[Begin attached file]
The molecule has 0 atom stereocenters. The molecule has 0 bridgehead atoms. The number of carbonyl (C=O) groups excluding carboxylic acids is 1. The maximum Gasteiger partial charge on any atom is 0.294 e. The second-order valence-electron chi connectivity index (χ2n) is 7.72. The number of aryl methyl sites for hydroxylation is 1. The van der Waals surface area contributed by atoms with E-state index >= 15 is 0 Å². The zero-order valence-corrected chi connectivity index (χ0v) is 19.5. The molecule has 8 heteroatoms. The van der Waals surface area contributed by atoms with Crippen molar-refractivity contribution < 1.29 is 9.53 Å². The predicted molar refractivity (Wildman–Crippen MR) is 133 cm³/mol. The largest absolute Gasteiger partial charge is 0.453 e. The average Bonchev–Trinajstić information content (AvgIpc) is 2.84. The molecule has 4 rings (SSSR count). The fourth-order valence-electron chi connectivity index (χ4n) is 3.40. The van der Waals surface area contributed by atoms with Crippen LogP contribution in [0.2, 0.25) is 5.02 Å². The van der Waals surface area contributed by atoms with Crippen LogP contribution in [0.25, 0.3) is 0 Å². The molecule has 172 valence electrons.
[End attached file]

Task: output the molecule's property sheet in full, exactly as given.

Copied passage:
The molecule has 0 atom stereocenters. The molecule has 0 bridgehead atoms. The number of carbonyl (C=O) groups excluding carboxylic acids is 1. The maximum Gasteiger partial charge on any atom is 0.294 e. The second-order valence-electron chi connectivity index (χ2n) is 7.72. The number of aryl methyl sites for hydroxylation is 1. The van der Waals surface area contributed by atoms with E-state index >= 15 is 0 Å². The zero-order valence-corrected chi connectivity index (χ0v) is 19.5. The molecule has 8 heteroatoms. The van der Waals surface area contributed by atoms with Crippen molar-refractivity contribution < 1.29 is 9.53 Å². The predicted molar refractivity (Wildman–Crippen MR) is 133 cm³/mol. The largest absolute Gasteiger partial charge is 0.453 e. The average Bonchev–Trinajstić information content (AvgIpc) is 2.84. The molecule has 4 rings (SSSR count). The fourth-order valence-electron chi connectivity index (χ4n) is 3.40. The van der Waals surface area contributed by atoms with Crippen LogP contribution in [0.2, 0.25) is 5.02 Å². The van der Waals surface area contributed by atoms with Crippen LogP contribution in [0.25, 0.3) is 0 Å². The molecule has 172 valence electrons.